Walker intentionally structured his Appeal in the style of the United States Constitution. For Walker, black Americans were more American than Africans, having forged the country with their blood and toil.[6] Walker addressed his audience of Americans as two entities—one black and one white—and placed the enslavement of Africans in the United States in historical context. He argued that American slavery, in its brutality and its denial of the basic humanity of those enslaved, eclipsed the brutality of all other slave regimes.

As in his public speeches, Walker in his Appeal, challenged the racism evident at the time in “reforms” such as the rainbow color scheme by the American Colonization Society to deport all free and freed Blacks from the United States.[7] He specifically targeted the public assertions of black inferiority byThomas Jefferson, who died three years before the publication of his pamphlet. Walker planned to go after Jefferson's relatives for believing in the same ideologies. Walker recognized that a cohering racist ideology, articulated and encouraged by a man of Jefferson’s stature, posed a powerful long-term threat to the black community and to the promise of real democracy. As he explained, “I say, that unless we refute Mr. Jefferson’s arguments respecting us, we will only establish them.”[8]

Walker posited that Blacks had to assume responsibility not only for themselves but for one other. Those who were educated were urged to read the pamphlet to those who did not want to.[9] The Appeal aroused fears among white leaders, especially Southern slave owners. Various government bodies immediately labeled it seditious.[10]

Distribution of The Appeal

Two editions of the pamphlet were published within a year. Of the first edition (1829), only eleven copies are known to survive; one was bought in 2011 for the University of Virginia.[11] Walker distributed his pamphlet through various black communication networks along the Atlantic coast. These included free and enslaved black civil rights activists, laborers, black church and revivalist networks, contacts with free black benevolent societies, and maroon[12] communities.

By 1830, the pamphlet was everywhere. Savannah, Georgia instituted a ban on the disembarkation of black seamen. Some blacks were lynched, others whipped[citation needed]. Yet the document continued to circulate. The outrage over Walker's Appeal even led Georgia to announce an award of $10,000 to anybody who could hand over Walker alive, and $1,000 to anyone who would murder him.[13]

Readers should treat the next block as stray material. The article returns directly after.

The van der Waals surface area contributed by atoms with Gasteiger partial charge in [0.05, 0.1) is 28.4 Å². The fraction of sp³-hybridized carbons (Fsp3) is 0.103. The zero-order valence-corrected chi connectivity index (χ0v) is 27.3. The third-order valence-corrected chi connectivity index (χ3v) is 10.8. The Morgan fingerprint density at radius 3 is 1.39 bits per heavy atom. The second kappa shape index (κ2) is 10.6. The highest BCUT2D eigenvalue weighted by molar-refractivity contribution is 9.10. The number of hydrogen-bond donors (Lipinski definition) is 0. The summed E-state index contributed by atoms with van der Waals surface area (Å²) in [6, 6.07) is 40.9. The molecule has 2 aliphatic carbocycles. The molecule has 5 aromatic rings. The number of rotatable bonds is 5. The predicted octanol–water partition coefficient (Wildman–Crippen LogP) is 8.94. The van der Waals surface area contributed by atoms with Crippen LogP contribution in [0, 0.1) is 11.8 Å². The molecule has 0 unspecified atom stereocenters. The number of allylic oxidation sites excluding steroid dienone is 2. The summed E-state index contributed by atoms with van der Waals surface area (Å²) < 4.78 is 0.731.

Walker died suddenly in the summer of 1830. Though rumors subsequently suggested that he was murdered, most historians believe Walker died a natural death from tuberculosis, as listed in Boston city records. The disease was rampant at the time and had claimed Walker’s only daughter the week before. Walker was buried in a South Boston cemetery area for blacks. His probable grave site remains unmarked.

“There is great work for you to do… You have to prove to the Americans and the world that we are MEN, and not brutes, as we have been represented, and by millions treated. Remember, to let the aim of your labours among your brethren, and particularly the youths, be the dissemination of education and religion.”

Walker, The Appeal, p 32

The Significance of The Appeal

The Appeal was written during the time of national debates about what to do about confiscation of slave property: the enslaved. Three months after Walker died, the Boston Evening Transcript noted that Blacks regarded The Appeal “as if it were a star in the east guiding them to freedom and emancipation.”

While no documentation suggests that the slave rebellion led by Nat Turner in Virginia in 1831 was informed or inspired by The Appeal, anxiety among whites escalated amid continuing skirmishes with maroon communities, and other local organizing by slaves. William Lloyd Garrison, journalist, began publishing The Liberator in January 1831. The early weekly editions were full of discussions of The Appeal, with Garrison himself writing an editorial directly in favor of the work and its strong message of rebellion.[14]

Whites began to form national anti-slavery organizations in the 1830s. Already existing were more than 50 Negro abolitionist organizations “throughout the country having valuable experience and most eager to join forces with the newcomers.”[15] Thus The Appeal is viewed as radicalizing the national abolitionist movement.